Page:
Day #108: Little Nemo and the Diamon... Woah!

"Little Nemo in Slumberland" dated November 03, 1907:


Transcript of Tweets by @LittleNemo1905 (SEPTEMBER 12, 2020):


This strip is hilarious and a quiet masterpiece. I think it's really easy to miss the magic of this one, but once you see it, it really pulls the entire thing together. - 1/16

So, let's start with the most important question: Does Impie slip? In panel 3, Flip says, "No! He did not slip and neither am I slipping!"… But we're clearly seeing his feet propel from under him; he's in motion to go straight into the water. - 2/16

So, is he just being deliberately obtuse? Embarrassed by the fact that he slipped? Or is something else happening here… I think that there is something else entirely going on. - 3/16

Notice that at no point throughout the entire strip are all three of them standing on a diamond. It's only *ever* two at a time. - 4/16

By the time the strip begins, all three characters are off the shore, but Impie seems to fall just as Flip gets on his diamond. Then Flip "slips" when Impie climbs back up, and Nemo falls as soon as Flip does the same. - 5/16

This makes me believe that there is some sort of magic that allows only a certain number of people to stand on the diamonds at one time… almost like a child's version of an Indiana Jones trap! - 6/16

After seeing his friends fall Nemo asks, "what ails you fellows? Can't you stand up?". Flip, who doesn't like to be the butt end of a joke, comes back with a very peculiar response… - 7/16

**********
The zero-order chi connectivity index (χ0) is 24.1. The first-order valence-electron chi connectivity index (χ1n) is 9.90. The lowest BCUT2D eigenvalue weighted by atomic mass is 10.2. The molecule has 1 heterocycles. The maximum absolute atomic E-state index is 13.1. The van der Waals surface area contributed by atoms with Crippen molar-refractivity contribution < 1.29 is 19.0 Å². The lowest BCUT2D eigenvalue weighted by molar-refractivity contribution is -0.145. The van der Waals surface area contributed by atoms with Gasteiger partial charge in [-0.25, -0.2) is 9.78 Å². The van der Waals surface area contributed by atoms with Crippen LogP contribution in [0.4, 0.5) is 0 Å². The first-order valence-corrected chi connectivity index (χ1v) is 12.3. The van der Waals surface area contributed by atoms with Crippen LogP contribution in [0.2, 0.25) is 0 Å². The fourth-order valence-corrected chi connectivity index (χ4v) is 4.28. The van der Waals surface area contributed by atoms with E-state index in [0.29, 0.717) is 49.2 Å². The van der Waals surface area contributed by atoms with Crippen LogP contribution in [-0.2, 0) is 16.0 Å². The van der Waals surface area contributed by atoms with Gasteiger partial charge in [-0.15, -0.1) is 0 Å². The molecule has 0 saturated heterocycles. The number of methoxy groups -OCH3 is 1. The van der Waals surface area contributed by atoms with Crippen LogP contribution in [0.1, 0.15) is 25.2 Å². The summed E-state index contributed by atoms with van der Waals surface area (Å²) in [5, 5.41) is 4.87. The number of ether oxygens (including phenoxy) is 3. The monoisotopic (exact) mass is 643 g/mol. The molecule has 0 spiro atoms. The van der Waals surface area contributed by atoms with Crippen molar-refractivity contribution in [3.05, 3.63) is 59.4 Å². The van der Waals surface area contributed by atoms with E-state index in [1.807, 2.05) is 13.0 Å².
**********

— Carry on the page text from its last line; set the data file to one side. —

He says, in panel 5, "Well! You can laugh at yourself now. Take a good one." This happens as he climbs up onto his diamond and Nemo begins falling into the water. - 8/16

Sure, it's possible that this cause and effect wasn't what McCay intended, but when you couple it with Flip's comment (who not only refutes that he and Impie slipped, but also seems to have figured out the gag by panel 5), you can see how it *looks* intentional. - 9/16

And this is why I think it's brilliant. A kid gets a laugh seeing the characters fall and adults get aesthetic pleasure in identifying the mechanism of the falling gag. At least, that's what I experienced; excitement that I'd noticed a detail obscured by the joke itself. - 10/16

Who knows. Maybe I'm giving myself too much credit and this was an all too obvious observation… Feel free to deflate my ego a bit here! I'm genuinely interested in other perceptions about this! - 11/16

There's a peculiar choice in Flip's facial colouring in this strip; the green has given way to a yellow… is this just the reflection of the water? - 12/16

It isn't a material/reproduction issue; I checked Taschen, as well. His green face likely wouldn't have worked against the green water, so maybe a production choice, but also a decent storyworld explanation, so I don't mind it. - 13/16

Finally, I'll just mention that the Queen of Diamonds reminds me of Crystalette from way back in strip #6 (November 19, 1905). If you recall, Nemo broke her because he couldn't resist kissing her: - 14/16 [INSERT IMAGE]

I think that it's quite fitting then, that he has run into the Queen of Diamonds here; a mineral so strong that there's no chance of breaking her… Suddenly the trio's discussion about diamond's strength in the last strip seems less random to me… - 15/16

This is my reading of "Little Nemo in Slumberland" #108. What's yours? - 16/16

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